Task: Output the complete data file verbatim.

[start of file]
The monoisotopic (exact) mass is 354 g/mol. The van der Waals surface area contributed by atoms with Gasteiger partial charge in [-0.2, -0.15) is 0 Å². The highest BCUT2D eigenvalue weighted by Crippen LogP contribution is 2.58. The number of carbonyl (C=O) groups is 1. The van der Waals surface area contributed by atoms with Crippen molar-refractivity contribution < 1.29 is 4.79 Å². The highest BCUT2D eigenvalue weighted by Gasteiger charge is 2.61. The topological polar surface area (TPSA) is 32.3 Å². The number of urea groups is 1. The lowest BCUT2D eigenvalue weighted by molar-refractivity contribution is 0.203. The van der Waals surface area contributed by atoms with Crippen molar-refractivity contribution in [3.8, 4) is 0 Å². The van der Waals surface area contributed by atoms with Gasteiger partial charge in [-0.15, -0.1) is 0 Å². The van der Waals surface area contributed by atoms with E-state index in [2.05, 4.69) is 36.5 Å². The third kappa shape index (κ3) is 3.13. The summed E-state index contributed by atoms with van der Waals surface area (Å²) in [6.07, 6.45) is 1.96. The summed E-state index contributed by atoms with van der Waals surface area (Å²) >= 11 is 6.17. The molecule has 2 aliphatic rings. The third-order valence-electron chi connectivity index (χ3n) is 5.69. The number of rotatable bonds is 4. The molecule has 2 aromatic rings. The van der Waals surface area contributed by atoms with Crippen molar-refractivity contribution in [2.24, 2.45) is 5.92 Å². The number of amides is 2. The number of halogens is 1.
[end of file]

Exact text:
The monoisotopic (exact) mass is 354 g/mol. The van der Waals surface area contributed by atoms with Gasteiger partial charge in [-0.2, -0.15) is 0 Å². The highest BCUT2D eigenvalue weighted by Crippen LogP contribution is 2.58. The number of carbonyl (C=O) groups is 1. The van der Waals surface area contributed by atoms with Crippen molar-refractivity contribution < 1.29 is 4.79 Å². The highest BCUT2D eigenvalue weighted by Gasteiger charge is 2.61. The topological polar surface area (TPSA) is 32.3 Å². The number of urea groups is 1. The lowest BCUT2D eigenvalue weighted by molar-refractivity contribution is 0.203. The van der Waals surface area contributed by atoms with Crippen molar-refractivity contribution in [3.8, 4) is 0 Å². The van der Waals surface area contributed by atoms with Gasteiger partial charge in [-0.15, -0.1) is 0 Å². The van der Waals surface area contributed by atoms with E-state index in [2.05, 4.69) is 36.5 Å². The third kappa shape index (κ3) is 3.13. The summed E-state index contributed by atoms with van der Waals surface area (Å²) in [6.07, 6.45) is 1.96. The summed E-state index contributed by atoms with van der Waals surface area (Å²) >= 11 is 6.17. The molecule has 2 aliphatic rings. The third-order valence-electron chi connectivity index (χ3n) is 5.69. The number of rotatable bonds is 4. The molecule has 2 aromatic rings. The van der Waals surface area contributed by atoms with Crippen molar-refractivity contribution in [2.24, 2.45) is 5.92 Å². The number of amides is 2. The number of halogens is 1.